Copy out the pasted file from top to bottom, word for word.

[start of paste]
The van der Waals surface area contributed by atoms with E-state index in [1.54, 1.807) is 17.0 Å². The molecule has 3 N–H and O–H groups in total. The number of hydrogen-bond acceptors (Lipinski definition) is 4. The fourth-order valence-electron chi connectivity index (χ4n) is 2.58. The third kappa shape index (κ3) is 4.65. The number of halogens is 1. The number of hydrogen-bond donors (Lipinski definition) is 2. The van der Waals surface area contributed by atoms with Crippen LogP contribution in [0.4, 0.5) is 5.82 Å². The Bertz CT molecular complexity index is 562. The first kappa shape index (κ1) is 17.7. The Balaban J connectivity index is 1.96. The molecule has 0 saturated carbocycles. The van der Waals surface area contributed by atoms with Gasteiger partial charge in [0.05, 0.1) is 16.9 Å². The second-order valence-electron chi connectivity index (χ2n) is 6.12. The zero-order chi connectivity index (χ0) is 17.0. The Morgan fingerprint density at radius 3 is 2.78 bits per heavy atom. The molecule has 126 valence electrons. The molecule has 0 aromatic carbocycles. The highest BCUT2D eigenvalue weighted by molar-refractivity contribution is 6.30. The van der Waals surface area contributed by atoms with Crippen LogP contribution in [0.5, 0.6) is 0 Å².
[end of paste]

The van der Waals surface area contributed by atoms with E-state index in [1.54, 1.807) is 17.0 Å². The molecule has 3 N–H and O–H groups in total. The number of hydrogen-bond acceptors (Lipinski definition) is 4. The fourth-order valence-electron chi connectivity index (χ4n) is 2.58. The third kappa shape index (κ3) is 4.65. The number of halogens is 1. The number of hydrogen-bond donors (Lipinski definition) is 2. The van der Waals surface area contributed by atoms with Crippen LogP contribution in [0.4, 0.5) is 5.82 Å². The Bertz CT molecular complexity index is 562. The first kappa shape index (κ1) is 17.7. The Balaban J connectivity index is 1.96. The molecule has 0 saturated carbocycles. The van der Waals surface area contributed by atoms with Gasteiger partial charge in [0.05, 0.1) is 16.9 Å². The second-order valence-electron chi connectivity index (χ2n) is 6.12. The zero-order chi connectivity index (χ0) is 17.0. The Morgan fingerprint density at radius 3 is 2.78 bits per heavy atom. The molecule has 126 valence electrons. The molecule has 0 aromatic carbocycles. The highest BCUT2D eigenvalue weighted by molar-refractivity contribution is 6.30. The van der Waals surface area contributed by atoms with Crippen LogP contribution in [0.5, 0.6) is 0 Å².